Nesmith, who was a member of the 1960s pop band The Monkees, also has deep roots in the Sand City art scene and still has a studio there. I recently spoke to him about that and his new book, Infinite Tuesday.
Dylan Music (DM): It’s the fortieth anniversary this year of the release of your 1977 hit song “Rio”
Michael Nesmith (MN): Wow
DM: Which I believe was accompanied by what is largely regarded as one of the first-ever music videos. Do you take credit? Did you pioneer the music video? How did that all get started with you?
MN: Well, as I say in the book, I don’t think anybody invents anything. We go back and pick up from this infinitely expanding and forever unfolding universe of ideas that are available. They’re just free. They just fall from the sky. And so, you either pick it up and dust it off and figure out a recipe for it, or you move on to the next thing.
Well, when I made the song “Rio,” I turned it in to my record company, which was based in London, which was owned by Chris Blackwell. And Chris said, “this would make a great promotional clip. We send things around on television and that’s how they get their exposure. So will you go back home and make a promotional clip for it?”
Home for me had been, since 1963, Carmel and Monterey. And early in the 70s, I got a studio in Sand City. And a friend of mine, Bill Deere, and my wife at the time, Catherine, and we all sat around and I said, “Look, I’ve just gotten this request for this. I’m thinking I’ll just do a bunch of pictures.” I just think about people on the beach and I think about guys in a hat and glasses and I think about palm trees, coconut drinks and dancing, and all the other things that go with this sort of tropical land that you would go to in your fancy dreams.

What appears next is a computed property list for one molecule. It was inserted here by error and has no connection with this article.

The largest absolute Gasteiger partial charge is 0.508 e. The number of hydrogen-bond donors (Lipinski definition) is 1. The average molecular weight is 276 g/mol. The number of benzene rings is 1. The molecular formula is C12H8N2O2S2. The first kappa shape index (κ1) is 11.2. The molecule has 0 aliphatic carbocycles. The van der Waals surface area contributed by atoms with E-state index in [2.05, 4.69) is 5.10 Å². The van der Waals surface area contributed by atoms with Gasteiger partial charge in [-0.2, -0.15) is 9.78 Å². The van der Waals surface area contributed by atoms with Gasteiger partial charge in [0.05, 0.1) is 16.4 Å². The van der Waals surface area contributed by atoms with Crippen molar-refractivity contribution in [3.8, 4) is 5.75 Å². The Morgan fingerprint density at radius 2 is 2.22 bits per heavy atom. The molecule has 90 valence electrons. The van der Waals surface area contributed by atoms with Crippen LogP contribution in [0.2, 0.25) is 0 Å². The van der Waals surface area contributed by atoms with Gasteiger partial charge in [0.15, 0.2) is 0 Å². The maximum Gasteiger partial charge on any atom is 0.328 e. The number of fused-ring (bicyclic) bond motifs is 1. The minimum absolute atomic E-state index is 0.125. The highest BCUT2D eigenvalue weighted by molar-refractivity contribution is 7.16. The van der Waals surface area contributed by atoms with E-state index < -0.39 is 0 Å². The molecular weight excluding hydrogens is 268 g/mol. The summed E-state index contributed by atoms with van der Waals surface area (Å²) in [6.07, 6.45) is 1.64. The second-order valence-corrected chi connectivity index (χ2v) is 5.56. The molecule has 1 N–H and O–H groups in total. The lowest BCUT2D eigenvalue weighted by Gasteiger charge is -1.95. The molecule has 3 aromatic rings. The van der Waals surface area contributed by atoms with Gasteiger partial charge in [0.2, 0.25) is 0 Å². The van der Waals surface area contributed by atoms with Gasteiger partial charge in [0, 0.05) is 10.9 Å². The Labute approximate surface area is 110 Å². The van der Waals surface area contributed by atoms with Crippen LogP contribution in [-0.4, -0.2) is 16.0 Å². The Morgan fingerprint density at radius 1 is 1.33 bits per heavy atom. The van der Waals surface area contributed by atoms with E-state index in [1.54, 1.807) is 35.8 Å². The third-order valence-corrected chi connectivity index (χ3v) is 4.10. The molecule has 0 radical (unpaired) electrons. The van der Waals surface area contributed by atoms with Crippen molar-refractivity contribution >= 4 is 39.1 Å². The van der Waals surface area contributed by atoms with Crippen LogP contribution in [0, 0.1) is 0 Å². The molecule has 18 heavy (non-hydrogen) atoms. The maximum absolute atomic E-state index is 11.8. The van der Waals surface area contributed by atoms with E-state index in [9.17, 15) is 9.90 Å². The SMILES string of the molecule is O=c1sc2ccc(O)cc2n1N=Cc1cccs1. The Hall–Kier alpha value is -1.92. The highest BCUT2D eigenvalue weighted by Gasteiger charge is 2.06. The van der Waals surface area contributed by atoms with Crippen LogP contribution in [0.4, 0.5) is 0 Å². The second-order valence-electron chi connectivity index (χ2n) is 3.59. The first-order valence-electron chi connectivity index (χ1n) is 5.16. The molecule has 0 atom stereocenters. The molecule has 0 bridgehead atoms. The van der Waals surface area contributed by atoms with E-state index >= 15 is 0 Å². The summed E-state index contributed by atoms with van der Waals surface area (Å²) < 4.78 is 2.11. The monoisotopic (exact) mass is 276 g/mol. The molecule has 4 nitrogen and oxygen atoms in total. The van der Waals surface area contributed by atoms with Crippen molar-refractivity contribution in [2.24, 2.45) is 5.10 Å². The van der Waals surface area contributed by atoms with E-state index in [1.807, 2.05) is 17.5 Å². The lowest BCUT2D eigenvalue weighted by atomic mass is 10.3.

So we got a crew together and we filmed these pictures, brought them in to a studio, a video editing studio, and Bill was kind of like “well, now what?” and I was too; “well, I don’t know what now, but something’s got to happen.” And I said, “Well, let’s just lay it down--the song--down, and we’ll start adding pictures to the videotape and let’s see what happens as it unfolds.” And what happened was that, as it unfolded, was a music video. But neither one of us had ever seen anything like that before.
DM: You didn’t know what to call it.
MN: Well we were calling it a clip.
DM: Yeah, right .
MN: But we didn’t know that this was a music video…we didn’t know what to do with it. We would show it to people and they’d go, “oh my gosh, this is fantastic. What are you going to do with it?” And invariably it was a “thank you very much and we don’t have no idea about it.” And there was a lot of pushback early on but where there was no pushback was in my own creative life and in my own creative mind and it was like you follow this. And that was in 1970…6, 7, like that? And it was right up at 361 Orange in Sand City.
DM: And then a few years later, MTV came around and the rest is history.
MN: You’re exactly right. Now I just got a YouTube channel, which finally I’m glad to get going. And VR 3D, which is a virtual world coming to life now at the new studio that I have in Sand City.
DM: Video Ranch 3D. So, let’s talk about that. So is it an interactive concert performance? How does it work exactly?’
MN: Well, I’m in the same boat that I was with the music video. Nobody quite knows what you do with it. Nobody knows quite what to call it. It is, technologically, virtual reality. Well, I looked at that and thought, I can imbed a virtual audience full of avatars in here with a live performer that is not an avatar, but is a video image, an actual video image, and that will be a new medium.
They are in world performing live, and the avatars are in world attending live and the whole thing is live. Live, live, live. It’s like a live performance. And the thing that makes it magic is the avatar can communicate with the performers, and the performers can communicate with the avatars and the avatars with the avatars all in real time, all real live.
We started in, I guess, `06 maybe, `05 over there at the new VR studios and we did 200 concerts. And so it’s the next step for me. I don’t know how far I’ll be able to take it out there, and of course there are some big, big guns who are looking at the same space. But that’s what we are doing. Ironically, it’s a block and a half away from the studios that I did "Rio" in.
Michael Nesmith will kick off Sand City’s West End Celebration tonight with a talk about his life, his virtual reality project Videoranch 3D, and his book Infinite Tuesday. Proceeds from tonight’s book sales will go to the Henry Miller Library.
When: Friday, August 25th at 5:30pm
Where: The Independent @ 600 Ortiz in Sand City